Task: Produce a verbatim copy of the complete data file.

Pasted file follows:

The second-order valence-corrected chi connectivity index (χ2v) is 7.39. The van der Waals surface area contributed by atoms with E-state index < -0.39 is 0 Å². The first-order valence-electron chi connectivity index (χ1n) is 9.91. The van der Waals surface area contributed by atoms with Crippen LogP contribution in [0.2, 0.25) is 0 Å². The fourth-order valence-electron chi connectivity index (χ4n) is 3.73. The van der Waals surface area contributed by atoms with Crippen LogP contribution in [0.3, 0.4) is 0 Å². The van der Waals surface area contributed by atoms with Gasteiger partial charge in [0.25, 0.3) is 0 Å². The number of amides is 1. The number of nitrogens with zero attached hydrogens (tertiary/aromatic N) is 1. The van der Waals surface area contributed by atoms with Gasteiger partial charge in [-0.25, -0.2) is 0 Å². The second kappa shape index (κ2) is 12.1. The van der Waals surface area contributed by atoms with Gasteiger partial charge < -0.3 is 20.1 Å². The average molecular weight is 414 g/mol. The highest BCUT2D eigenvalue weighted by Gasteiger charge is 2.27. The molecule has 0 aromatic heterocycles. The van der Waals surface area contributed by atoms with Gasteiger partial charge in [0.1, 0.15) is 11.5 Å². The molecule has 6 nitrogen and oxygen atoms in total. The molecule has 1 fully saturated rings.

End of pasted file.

The second-order valence-corrected chi connectivity index (χ2v) is 7.39. The van der Waals surface area contributed by atoms with E-state index < -0.39 is 0 Å². The first-order valence-electron chi connectivity index (χ1n) is 9.91. The van der Waals surface area contributed by atoms with Crippen LogP contribution in [0.2, 0.25) is 0 Å². The fourth-order valence-electron chi connectivity index (χ4n) is 3.73. The van der Waals surface area contributed by atoms with Crippen LogP contribution in [0.3, 0.4) is 0 Å². The van der Waals surface area contributed by atoms with Gasteiger partial charge in [0.25, 0.3) is 0 Å². The number of amides is 1. The number of nitrogens with zero attached hydrogens (tertiary/aromatic N) is 1. The van der Waals surface area contributed by atoms with Gasteiger partial charge in [-0.25, -0.2) is 0 Å². The second kappa shape index (κ2) is 12.1. The van der Waals surface area contributed by atoms with Gasteiger partial charge < -0.3 is 20.1 Å². The average molecular weight is 414 g/mol. The highest BCUT2D eigenvalue weighted by Gasteiger charge is 2.27. The molecule has 0 aromatic heterocycles. The van der Waals surface area contributed by atoms with Gasteiger partial charge in [0.1, 0.15) is 11.5 Å². The molecule has 6 nitrogen and oxygen atoms in total. The molecule has 1 fully saturated rings.